As I drove home, I listened to a message from Mars Hill Church that I had squirreled away on my iPod for just a day as this. It was all about Mary and Martha, how we all need a little bit of both of them in us - Mary's quiet learning heart to start the day, and Martha afterwards, when we've already consecrated all our tasks and ToDo's to God. It was also about looking at a day as starting in the evening and ending with work the next day. Quieting in the evening to be with family, commune with God, refresh for the coming work of the morning as if the evening time were not just the culmination of an exhausting day meant to use as a decompression/complaining/finish-everything-I-didn't-get-to-do-already time. Mark and I can't get up much earlier than we already do every morning, therefore we don't read and sit to pray together in the AM. But then again, often we don't do that in the PM either. I truly appreciated the thought that we should look at our days like the Jews did - as starting at sundown, beginning afresh. Refreshing ourselves in the evening by sitting at Jesus' feet to learn and preparing for the daytime and work ahead with it showered in prayer and the right attitude. Then, in the morning, waking with all that refreshment carrying me into the end of my day. I like to rise with gusto, to get out of bed and steamroll through until everything in my wake is flattened and Mark is home to kiss me and put the baby to bed. I think I need my evening to be the start of our day, to kick it off with consecration rather than determination. I think I needed to hear this sermon today.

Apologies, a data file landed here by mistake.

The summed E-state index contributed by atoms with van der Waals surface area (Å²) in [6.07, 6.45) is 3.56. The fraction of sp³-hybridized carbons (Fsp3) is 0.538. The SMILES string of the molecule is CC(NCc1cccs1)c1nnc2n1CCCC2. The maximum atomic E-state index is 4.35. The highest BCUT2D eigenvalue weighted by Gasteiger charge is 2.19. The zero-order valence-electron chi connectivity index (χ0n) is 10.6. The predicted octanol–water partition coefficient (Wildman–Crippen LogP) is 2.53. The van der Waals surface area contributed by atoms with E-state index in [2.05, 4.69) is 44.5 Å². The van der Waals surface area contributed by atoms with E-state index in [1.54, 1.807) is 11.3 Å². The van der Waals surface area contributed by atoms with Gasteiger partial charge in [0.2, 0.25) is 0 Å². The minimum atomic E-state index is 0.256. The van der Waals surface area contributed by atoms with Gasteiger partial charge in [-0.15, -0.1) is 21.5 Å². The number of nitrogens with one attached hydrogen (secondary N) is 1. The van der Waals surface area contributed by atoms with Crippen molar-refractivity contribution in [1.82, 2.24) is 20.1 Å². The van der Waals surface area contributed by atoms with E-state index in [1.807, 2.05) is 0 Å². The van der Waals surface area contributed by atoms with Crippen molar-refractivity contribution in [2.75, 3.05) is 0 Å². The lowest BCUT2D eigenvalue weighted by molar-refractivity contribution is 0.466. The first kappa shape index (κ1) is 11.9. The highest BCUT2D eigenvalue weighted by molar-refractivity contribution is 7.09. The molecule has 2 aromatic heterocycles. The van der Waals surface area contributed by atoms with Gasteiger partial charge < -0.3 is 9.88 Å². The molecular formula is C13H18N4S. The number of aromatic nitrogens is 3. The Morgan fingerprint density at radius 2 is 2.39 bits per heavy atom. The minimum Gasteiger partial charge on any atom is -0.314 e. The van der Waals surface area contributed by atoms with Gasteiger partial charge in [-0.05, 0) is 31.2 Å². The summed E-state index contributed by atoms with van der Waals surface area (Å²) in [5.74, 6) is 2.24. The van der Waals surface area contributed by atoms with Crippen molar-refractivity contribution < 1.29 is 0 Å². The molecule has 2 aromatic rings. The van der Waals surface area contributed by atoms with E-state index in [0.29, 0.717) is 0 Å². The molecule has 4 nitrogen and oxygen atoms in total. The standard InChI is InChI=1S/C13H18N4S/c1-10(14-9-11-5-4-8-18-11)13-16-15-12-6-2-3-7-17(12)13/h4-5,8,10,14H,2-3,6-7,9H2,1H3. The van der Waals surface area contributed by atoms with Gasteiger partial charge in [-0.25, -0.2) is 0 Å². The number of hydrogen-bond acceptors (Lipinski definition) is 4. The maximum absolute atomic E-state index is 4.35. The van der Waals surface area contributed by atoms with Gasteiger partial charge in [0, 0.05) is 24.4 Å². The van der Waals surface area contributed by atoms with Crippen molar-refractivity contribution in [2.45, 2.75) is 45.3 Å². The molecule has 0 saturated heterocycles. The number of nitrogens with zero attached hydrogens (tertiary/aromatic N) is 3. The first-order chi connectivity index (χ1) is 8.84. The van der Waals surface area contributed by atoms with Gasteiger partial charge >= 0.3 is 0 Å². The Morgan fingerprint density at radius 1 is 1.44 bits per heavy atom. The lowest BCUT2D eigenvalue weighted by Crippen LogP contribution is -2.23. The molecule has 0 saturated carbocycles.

I try to do everything and I feel guilty when I'm not involved enough with church, with friends, with righteous things, but the true reason I feel guilty is because I find it easier to busy myself with things to do that are good things, things I mean to do for God, than it is to sit, quietly, and commune and learn from Him. To quiet my frantic brain and scattered Martha thoughts takes too much effort for me sometimes. I neglect the heart and motivation that should be behind my service. I'm such a fool.

No wonder I am drowning, no wonder the waters close in on my life at times. It's easy for me to go to work. Work is where I am in most control. I can manipulate bodies and medications and tubes to fix and perfect my craft, my patients, and I can Accomplish Something. I can't do that with the multitude of uncontrollables in my life outside of work. I cannot always Accomplish. No wonder I feel as if every person at church sees and judges that I do not make it to every service and don't have my hands in every project like I did when I was a single college student. They aren't judging me. It's a farce my conscience makes up to show that my own heart is judging me for my apathy. I am a Martha in need of quietness and a desire to learn again. To pray beyond my crazy Cassie prayers that come in waves throughout the day of "God! I just thought about this to talk to you about!" and that get washed away by another wave the moment my attention is drawn away. Gracious God, come get me, meet me in this sea; I am so poor a swimmer.

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I like to multi-task: wife, writer, nurse, Christian, ne'er do well. I do all with equal gusto.